“She just seems so much easier to live with than my wife.” It was a conversation over dinner between sessions at a conference, a conversation in a state far from home. The man felt his heart drawn away from his wife or, perhaps more accurately, toward another woman, a woman who was not his wife, a woman in his church, a woman who was another man’s wife. He believed these thoughts were involuntary, that the ideas were extrinsic to him, that Satan was tempting him with a sin perfectly suited to his weaknesses, to his heart idolatries. He was battling hard to keep the temptation from turning into fantasy, and from there to action.
“My wife is difficult to live with at times. She is needy. She is complicated. And this other woman seems so easy to figure out, so simple to live with.” He saw it not as a judgment of his wife as much as a simple statement of fact: it is difficult to make a life with another person. On the one side he had a woman who needed so much from him and on the other side he had a woman who looked like she would only give without taking. He knew it was a lie, he hated every thought that drew his heart toward her, and yet day after day it crept up and presented him with what promised to be an easier path.
We shifted the conversation away from his wife, away from the other woman, and toward Christ. Sometimes it is difficult to see how the gospel applies to life; sometimes it is not difficult at all.
The Bible tells us that a man is to love his wife in such a way that he imitates the love Christ has for his church, for his people. And if there is anything at all we know about Christ’s love for his people it is this: it is a love that will never end. Though we may stray for a time, he will draw us back. Though we may give up on Christ, he will never give up on us. His love will endure. “For I am convinced that neither death nor life, neither angels nor demons, neither the present nor the future, nor any powers, neither height nor depth, nor anything else in all creation, will be able to separate us from the love of God that is in Christ Jesus our Lord” (Romans 8:38-39).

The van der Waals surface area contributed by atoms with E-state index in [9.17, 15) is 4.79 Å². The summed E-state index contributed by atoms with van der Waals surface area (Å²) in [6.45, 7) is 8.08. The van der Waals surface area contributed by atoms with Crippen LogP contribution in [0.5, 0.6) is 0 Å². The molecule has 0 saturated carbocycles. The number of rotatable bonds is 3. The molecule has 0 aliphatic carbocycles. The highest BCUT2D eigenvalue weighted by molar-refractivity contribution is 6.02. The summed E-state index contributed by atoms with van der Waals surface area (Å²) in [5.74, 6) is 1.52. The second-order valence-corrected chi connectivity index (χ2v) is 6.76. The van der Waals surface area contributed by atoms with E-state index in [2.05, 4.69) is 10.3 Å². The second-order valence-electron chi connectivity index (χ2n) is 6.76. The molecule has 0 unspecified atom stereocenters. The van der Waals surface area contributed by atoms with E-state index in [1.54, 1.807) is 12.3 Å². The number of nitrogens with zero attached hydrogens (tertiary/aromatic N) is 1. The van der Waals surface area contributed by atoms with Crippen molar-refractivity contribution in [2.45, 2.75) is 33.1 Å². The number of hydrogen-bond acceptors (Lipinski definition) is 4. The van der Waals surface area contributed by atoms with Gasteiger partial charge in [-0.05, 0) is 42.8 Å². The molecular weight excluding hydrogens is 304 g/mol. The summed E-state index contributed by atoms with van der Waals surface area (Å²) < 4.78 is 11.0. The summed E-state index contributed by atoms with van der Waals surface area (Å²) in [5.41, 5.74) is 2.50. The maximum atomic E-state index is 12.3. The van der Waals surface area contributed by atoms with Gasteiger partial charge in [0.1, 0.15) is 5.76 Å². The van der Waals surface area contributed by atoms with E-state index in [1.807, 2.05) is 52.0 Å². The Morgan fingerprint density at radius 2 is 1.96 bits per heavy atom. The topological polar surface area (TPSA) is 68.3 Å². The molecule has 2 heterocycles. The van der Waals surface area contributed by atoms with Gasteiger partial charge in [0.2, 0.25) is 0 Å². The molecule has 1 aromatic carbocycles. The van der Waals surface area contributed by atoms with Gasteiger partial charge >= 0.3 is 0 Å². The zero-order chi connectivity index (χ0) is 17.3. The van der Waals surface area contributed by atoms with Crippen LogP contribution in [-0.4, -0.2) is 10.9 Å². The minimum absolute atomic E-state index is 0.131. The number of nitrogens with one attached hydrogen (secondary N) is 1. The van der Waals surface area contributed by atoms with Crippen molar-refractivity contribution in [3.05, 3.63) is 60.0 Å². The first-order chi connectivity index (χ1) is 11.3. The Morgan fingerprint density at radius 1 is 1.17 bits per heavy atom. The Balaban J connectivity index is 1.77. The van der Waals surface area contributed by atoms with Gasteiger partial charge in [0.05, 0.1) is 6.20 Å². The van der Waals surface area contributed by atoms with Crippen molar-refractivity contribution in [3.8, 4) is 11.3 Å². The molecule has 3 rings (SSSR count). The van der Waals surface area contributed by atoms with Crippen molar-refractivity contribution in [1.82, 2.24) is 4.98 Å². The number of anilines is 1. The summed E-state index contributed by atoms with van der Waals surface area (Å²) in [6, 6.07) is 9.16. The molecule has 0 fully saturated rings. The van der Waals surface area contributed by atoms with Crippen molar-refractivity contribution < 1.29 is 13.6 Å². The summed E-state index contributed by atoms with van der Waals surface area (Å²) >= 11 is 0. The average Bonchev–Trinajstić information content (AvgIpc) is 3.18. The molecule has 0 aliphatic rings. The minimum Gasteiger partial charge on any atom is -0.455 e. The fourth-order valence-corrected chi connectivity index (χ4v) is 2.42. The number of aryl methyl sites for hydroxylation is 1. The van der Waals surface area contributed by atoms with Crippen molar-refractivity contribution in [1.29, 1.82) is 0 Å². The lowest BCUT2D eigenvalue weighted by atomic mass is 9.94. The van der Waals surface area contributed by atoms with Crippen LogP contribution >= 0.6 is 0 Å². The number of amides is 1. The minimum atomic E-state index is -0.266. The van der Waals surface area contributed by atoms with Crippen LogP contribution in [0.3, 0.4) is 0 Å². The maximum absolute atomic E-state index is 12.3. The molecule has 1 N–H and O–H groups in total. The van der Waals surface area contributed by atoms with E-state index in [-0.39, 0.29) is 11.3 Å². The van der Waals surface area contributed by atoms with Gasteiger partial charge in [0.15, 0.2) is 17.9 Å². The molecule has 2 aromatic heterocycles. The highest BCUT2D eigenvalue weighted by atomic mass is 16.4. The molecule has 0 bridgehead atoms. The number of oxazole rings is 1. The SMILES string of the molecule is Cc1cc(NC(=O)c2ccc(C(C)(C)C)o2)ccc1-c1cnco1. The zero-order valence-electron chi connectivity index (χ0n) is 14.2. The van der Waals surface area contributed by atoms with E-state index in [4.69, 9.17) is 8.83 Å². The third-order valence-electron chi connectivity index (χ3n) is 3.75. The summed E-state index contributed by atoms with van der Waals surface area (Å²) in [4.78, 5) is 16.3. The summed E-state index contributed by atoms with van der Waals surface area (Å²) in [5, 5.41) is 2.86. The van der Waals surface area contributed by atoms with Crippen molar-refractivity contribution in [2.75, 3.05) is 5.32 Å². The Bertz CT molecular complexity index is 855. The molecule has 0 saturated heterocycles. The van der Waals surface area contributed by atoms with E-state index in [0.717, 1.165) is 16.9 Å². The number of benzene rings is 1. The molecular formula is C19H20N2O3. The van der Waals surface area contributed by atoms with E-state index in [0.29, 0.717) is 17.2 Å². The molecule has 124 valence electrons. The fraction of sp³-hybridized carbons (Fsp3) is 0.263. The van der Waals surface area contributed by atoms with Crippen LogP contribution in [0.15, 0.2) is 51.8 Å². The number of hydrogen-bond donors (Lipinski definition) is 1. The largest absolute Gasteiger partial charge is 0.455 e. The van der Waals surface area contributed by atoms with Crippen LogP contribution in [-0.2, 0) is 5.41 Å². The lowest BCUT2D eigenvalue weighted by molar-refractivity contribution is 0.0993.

Christ’s love for the church provides the model of a husband’s love for his wife. This is the deepest kind of challenge for the Christian husband. Christ will never grow so worn out that he will shift his attention toward someone else instead. His heart will never stray. His affections will never waver. He will never grow so weary of us that he moves on.
I could hardly blame him if he did. There must be people out there who would prove a lot easier to deal with than me. There must be people out there whose hearts are less sinful than mine, who would progress in holiness faster than I would, who would worship more wholeheartedly and who would live with greater gratitude. And yet he has chosen me, he has set his love on me, and nothing will cause him to abandon me. He will never give up.
This husband is called to love with that same endurance. He is called to love with the same hope, the same dedication. The security he has in Christ is the security his wife must have in him.
This is the gospel. This is the display of the gospel in marriage.